Amazon has quite a number of Kindle Fire Android tablets out there, with the HDX 7 and 8.9 being the latest generation. No matter what device you have, it is impossible to watch or play any online Flash content. This obviously is quite limiting because most of the old web is mostly done with Adobe Flash. Today, we look at some of the options users can employ to get Flash on their Kindles.
If you have the Amazon Kindle Fire 7 HDX or the 8.9 HDX you can enable it so you can at least watch Flash videos using the SILK web-browser. The name of the feature is the The Experimental Streaming Viewer, and it is fairly easy to turn on. Go to the Web tab > Menu > Settings > Accelerated page loading > turn on. When you turn this feature on, it will enable two other features, Enable Flash Forward and Prompt for experimental streaming viewer. Further instructions on how to use the viewer are HERE.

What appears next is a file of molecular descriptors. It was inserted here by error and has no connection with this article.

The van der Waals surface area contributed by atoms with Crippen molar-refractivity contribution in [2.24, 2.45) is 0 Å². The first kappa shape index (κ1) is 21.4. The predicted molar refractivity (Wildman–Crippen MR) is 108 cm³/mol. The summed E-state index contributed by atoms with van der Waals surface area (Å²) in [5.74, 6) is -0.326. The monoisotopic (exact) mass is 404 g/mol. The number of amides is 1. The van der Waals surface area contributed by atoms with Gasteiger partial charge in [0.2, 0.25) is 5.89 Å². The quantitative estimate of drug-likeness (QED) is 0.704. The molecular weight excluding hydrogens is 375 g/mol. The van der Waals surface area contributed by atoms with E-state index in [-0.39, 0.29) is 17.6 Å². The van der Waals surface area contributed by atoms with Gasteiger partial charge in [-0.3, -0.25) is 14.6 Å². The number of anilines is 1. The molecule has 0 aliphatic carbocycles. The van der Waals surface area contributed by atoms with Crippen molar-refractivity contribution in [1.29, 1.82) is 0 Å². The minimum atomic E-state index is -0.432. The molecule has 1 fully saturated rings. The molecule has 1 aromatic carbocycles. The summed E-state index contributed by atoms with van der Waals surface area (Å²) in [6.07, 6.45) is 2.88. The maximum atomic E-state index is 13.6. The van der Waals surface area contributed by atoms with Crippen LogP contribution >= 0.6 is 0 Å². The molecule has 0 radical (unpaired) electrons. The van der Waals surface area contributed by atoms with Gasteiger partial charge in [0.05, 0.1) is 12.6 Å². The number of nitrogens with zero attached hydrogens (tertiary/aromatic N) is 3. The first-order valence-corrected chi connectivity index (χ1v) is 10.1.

The internet is full of interactive Flash games and websites that were coded in it. The Silk browser does not actually allow you to run Flash content in this fashion and you basically have to install a Flash supported browser, such as Dolphin HD.
In order to get Flash on your older Kindle Fire Tablet or even one of the new ones there are a few steps. Swipe down from the top > More > Device > Allow Installation of Applications. This will turn on the ability to install apps not available in the Amazon App Market. Next, use your web-browser and enter http://apps.goodereader.com/android-apps/internet-and-communication/?did=5049. This will download a new version of Dolphin Browser, which supports Flash. The next thing you need to do is actually stall Flash now. http://apps.goodereader.com/android-apps/essential-android-tablet-applications/?did=24
The two main sections above are basically all you need to do to get Flash content running on the Kindle. If you have any questions or concerns about any of this, kindly let me know.
Michael Kozlowski is the Editor in Chief of Good e-Reader. He has been writing about audiobooks and e-readers for the past ten years. His articles have been picked up by major and local news sources and websites such as the CNET, Engadget, Huffington Post and Verge.